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Last year the Ministry of Youth Development opened The Youth Enterprise and Entrepreneurship funding stream to support young people (12 to 24 years) to be better prepared for the future work environment.
Startup Dunedin, a not-for-profit trust that helps co-ordinate Dunedin start-up companies, applied for the funding to add to their current entrepreneur programme for tertiary students, Audacious.
The amount given by the ministry was $18,675.
It has since partnered with Innov8HQ to create a new programme targeted at young people from a more diverse background and who are often not in the tertiary system.
"Startup Dunedin believes that good ideas are everywhere but individuals that choose not to, or cannot engage with tertiary study often miss out on opportunities like Audacious," its programme manager, Rachel Butler, said.
Audacious teaches entrepreneurial skills including finances, marketing, problem solving, and encourages engagement with the wider Dunedin business community.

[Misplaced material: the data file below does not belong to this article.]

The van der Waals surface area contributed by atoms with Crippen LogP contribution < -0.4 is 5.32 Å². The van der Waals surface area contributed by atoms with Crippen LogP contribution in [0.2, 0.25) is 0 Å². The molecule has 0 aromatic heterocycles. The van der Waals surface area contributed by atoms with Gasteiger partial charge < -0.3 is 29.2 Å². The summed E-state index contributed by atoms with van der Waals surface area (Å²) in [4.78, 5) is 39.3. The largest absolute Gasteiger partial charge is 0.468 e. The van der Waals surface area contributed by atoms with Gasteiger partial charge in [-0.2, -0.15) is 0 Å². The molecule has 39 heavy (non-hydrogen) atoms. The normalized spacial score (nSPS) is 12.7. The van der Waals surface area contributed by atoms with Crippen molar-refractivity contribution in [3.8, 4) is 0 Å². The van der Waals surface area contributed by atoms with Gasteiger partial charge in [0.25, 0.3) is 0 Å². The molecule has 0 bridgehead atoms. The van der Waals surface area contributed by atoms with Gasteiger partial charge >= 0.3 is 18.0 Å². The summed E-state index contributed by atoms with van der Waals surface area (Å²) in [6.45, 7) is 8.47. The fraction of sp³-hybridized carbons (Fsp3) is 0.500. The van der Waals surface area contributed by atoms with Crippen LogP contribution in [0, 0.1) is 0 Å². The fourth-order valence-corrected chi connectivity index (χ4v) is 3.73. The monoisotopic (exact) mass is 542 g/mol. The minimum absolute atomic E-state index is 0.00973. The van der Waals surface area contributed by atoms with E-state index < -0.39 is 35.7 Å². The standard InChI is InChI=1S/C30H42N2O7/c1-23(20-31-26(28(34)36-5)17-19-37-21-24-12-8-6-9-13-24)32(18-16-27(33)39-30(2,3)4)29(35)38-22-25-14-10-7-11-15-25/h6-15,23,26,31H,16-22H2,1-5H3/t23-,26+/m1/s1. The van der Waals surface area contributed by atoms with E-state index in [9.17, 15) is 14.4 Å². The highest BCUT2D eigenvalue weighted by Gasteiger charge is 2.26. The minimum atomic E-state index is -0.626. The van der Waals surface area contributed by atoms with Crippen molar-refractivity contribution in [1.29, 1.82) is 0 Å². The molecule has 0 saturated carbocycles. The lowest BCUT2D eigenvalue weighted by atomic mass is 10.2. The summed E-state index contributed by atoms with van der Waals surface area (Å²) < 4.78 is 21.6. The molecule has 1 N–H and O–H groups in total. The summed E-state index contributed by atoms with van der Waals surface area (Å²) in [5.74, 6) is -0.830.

Last year it had more than 160 applicants.
Startup Dunedin ran a series of focus groups around Dunedin to find out what youth initiatives existed.
From that, Startup Dunedin partnered with Heidi Renata and her co-working office, Innov8HQ.
“This funding allows youth an opportunity to exercise leadership and build confidence regardless of their next steps,’’ Ms Renata said.
Ms Renata co-founded Innov8HQ in 2016 to grow intergenerational and indigenous entrepreneurship and has been supporting rangatahi pathways into business and entrepreneurship for some years.
Ms Renata said she was excited to co-develop the programme and give youth the ability to explore pathway options.
The collaborative programme, yet to be named, will launch early this year and offer 100 places to Dunedin rangatahi.